Back in New York, in 1955, Mr. Epstein went to the box office to buy a ticket for Marceau’s first United States engagement, and instead found himself onstage that night; Marceau had been looking for him to join the production after a French assistant could not obtain a visa. Mr. Epstein went with the show to Broadway and later on tour.


“Godot” came along the next year. Mr. Epstein was cast as Lucky in the first Broadway production of the play, directed by Herbert Berghof and starring Bert Lahr (as Estragon) and E. G. Marshall (as Vladimir), at the John Golden Theater. (The play had had its famously rocky American debut weeks earlier, before an audience of mostly bored tourists, at the Coconut Grove Playhouse in Miami.)

Four decades later, Mr. Epstein played Estragon at the American Repertory Theater.

In the 1960s he was a founding member and associate director of the Yale Repertory Theater under Robert Brustein. In New Haven, Mr. Epstein directed many productions and performed in dozens, including “The Frogs,” the Stephen Sondheim musical drawn from Aristophanes and memorably performed in the Yale swimming pool in 1974, with a cast that also included Meryl Streep, Sigourney Weaver and the playwright Christopher Durang.

Mr. Epstein in the title role of “King Lear” with Sarah Newhouse, left, as Cordelia and Jennie Israel as Goneril at the La MaMa Annex in 2006.CreditCarol Rosegg
Mr. Epstein became artistic director of the Guthrie Theater in Minneapolis in 1977 but left in his second season. Soon after, when Mr. Brustein decamped from Yale to establish the American Repertory Theater at Harvard, Mr. Epstein rejoined him.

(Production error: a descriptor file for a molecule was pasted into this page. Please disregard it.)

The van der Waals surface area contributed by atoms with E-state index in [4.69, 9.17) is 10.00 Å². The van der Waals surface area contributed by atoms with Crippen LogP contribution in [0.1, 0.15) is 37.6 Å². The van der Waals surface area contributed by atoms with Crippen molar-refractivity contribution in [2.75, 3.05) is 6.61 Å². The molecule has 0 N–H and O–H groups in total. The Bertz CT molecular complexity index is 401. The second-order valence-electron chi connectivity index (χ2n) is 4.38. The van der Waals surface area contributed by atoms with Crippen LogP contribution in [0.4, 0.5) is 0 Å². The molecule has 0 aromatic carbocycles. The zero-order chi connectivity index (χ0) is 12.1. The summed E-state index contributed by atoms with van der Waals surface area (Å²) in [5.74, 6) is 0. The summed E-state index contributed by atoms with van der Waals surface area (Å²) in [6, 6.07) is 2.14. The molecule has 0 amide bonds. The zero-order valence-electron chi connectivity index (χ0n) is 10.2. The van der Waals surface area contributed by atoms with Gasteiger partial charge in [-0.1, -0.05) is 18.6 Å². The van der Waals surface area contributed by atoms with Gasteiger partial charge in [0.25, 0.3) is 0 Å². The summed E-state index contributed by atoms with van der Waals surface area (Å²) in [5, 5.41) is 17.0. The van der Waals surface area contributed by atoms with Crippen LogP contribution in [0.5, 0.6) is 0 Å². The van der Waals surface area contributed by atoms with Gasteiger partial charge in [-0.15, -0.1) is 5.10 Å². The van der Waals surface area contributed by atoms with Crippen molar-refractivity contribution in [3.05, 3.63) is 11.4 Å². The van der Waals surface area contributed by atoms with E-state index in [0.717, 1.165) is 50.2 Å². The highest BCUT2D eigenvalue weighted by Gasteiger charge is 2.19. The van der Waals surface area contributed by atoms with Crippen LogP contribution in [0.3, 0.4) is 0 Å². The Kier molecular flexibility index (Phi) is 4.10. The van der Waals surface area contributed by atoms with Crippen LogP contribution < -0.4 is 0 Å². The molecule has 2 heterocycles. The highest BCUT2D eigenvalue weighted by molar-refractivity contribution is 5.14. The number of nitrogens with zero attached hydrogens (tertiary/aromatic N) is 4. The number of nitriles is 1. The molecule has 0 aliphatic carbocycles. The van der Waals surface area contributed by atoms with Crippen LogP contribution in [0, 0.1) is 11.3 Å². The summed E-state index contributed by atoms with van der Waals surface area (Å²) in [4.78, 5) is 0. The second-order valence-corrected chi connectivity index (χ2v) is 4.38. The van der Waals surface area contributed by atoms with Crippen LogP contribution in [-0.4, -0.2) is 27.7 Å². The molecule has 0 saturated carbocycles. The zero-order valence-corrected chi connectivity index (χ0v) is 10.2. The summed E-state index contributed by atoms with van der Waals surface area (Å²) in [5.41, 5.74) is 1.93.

Mr. Epstein directed the American Rep’s inaugural production, “A Midsummer Night’s Dream,” in 1980, with a cast led by Mark Linn-Baker as a snarling, animal-like Puck and the dancer Carmen de Lavallade as a graceful Titania. He directed more than 20 other productions there and acted in more than 50.

His less classical stage roles included that of the celebrated acting teacher Lee Strasberg in Mr. Brustein’s 1998 biographical play, “Nobody Dies on Friday,” at the American Rep, and of Morrie Schwartz, the relentlessly life-affirming professor with Lou Gehrig’s disease. in Jeffrey Hatcher and Mitch Albom’s “Tuesdays With Morrie,” based on Mr. Albom’s book, produced at the Off Broadway Minetta Lane Theater in 2002.

The musicals in which Mr. Epstein appeared included the Broadway production of the 1962 Richard Rodgers musical “No Strings,” starring Diahann Carroll and Richard Kiley, and the short-lived 1989 Broadway production of “The Threepenny Opera,” in which he played Mr. Peachum to Sting’s Mack the Knife. Mr. Epstein had long been associated with the music of that work’s composer, Kurt Weill. He and Martha Schlamme performed their “Kurt Weill Cabaret” in the United States and Israel from 1968 until her death in 1985.

Mr. Epstein also provided the voice of the Bookseller in the Disney animated film “Beauty and the Beast”; had a role on the daytime drama “The Doctors” in 1981; and, like most New York actors, made appearances on the television crime drama “Law & Order.”

Mr. Epstein lived in Weston, Mass. His sister, Sandra Epstein, and a stepsister, Claire Stein, are his immediate survivors.

In 2006, Mr. Epstein scaled a theatrical mountain in the title role of “King Lear,” in a production seen in Boston and then off Broadway. The critic Jeremy McCarter, in New York magazine, called Mr. Epstein’s performance “a triumph of classical acting.”

Fifty years before, he had been playing the Fool to Orson Welles’s Lear at City Center when an injury forced Welles into a wheelchair.

“He had staged a lot of the play with me hugging his ankles,” Mr. Epstein told New York magazine. “Now I was hugging the wheels of his chair.

“Theatrical life,” he added, “is an absurdity.”